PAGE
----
We’re still unravelling COVID’s effects on global and national populations, but so far, this is what we’re seeing: Higher deaths as measured by “excess mortality” around the world; lower migration between countries; out-migration from big cities to smaller ones or suburbs, at least in the U.S.; and perhaps most fascinating of all, a baby drought.
Birth rates around the world have fallen. We can’t know how much is due to the pandemic and how much is not. Declining birth rates, after all, have been a long-time challenge in multiple nations (see chart below). But COVID hasn’t helped – and likely exacerbated trends already in place. Last year, France had the lowest birth rate since World War II. South Korea recorded more deaths than births for the first time in history. Registrations of newborns in China fell 15%.
The fear is that the steeper the declines get, the harder they are to reverse. But it’s hard to parse out what’s temporary versus persistent. We know recessions generally lead to fewer babies. There’s good evidence that birth rates are pro-cyclical – that is, they decrease in bad economic times and increase in good ones. Lyman Stone of the Institute of Family Studies also has shown that “high-mortality events” like famines, earthquakes, heat waves, and disease predictably lead to lower birth rates about nine months later. But how much recovery in birth rates will there be with the return of good health and a robust economy? It’s a great question.
A big worry now is that all this is happening just as governments have taken on enormous amounts of debt (see Eric’s story on page 1). Future generations of workers will have to pay this debt off someday, but how does that happen when a smaller percentage of the population is working? HSBC economist James Pomeroy says that 10% to 15% fewer adults could be joining the work force in future decades.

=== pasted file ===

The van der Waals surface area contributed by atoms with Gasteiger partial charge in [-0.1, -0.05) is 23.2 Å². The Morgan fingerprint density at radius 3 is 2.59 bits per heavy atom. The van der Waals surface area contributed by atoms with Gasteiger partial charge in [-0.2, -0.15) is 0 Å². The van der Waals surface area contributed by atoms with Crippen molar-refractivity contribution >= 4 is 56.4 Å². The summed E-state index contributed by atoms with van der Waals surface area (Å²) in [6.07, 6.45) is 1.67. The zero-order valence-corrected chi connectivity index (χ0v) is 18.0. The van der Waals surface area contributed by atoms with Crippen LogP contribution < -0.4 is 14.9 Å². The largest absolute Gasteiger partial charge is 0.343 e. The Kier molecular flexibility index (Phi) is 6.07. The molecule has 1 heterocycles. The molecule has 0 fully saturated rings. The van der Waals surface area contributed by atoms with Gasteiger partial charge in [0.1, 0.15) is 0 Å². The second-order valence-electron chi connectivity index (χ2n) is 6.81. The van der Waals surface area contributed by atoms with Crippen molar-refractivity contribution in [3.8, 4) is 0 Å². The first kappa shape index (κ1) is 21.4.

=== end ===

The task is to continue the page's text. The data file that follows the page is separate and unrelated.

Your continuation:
The 2019-2020 U.S. Census data show that the U.S. too has taken a demographic hit the past year. The combination of higher deaths from COVID, lower births overall, and lower immigration have translated into the lowest population growth in 120 years – – 0.35%.
According to a recent Brookings Institute article, trends already in place in the U.S. further accelerated during COVID (William Frey, May 20, 2021). For example, immigration into the U.S. has been on the decline for years, and especially so since 2017-18. But immigration dipped even further last year to the lowest level in 30 years. In addition, the number of births minus the number of deaths – or the “natural increase” – has been declining for some time, but then dipped even faster last year.
What’s interesting about the Brookings analysis is its story on big cities losing out to smaller cities and suburbs. The common narrative is that there was a great escape from New York, Los Angeles, and San Francisco to the likes of Austin, Nashville, Tampa, and the suburbs beyond. That’s true – but not the whole story. For one thing, this trend started well before COVID. Also, as the charts above show, domestic out-migration from cities doesn’t explain everything. Cities also suffered from lower immigration and a lower “natural increase.” That means higher deaths from COVID, lower births, and lower immigration also played a major part in the population losses of big cities.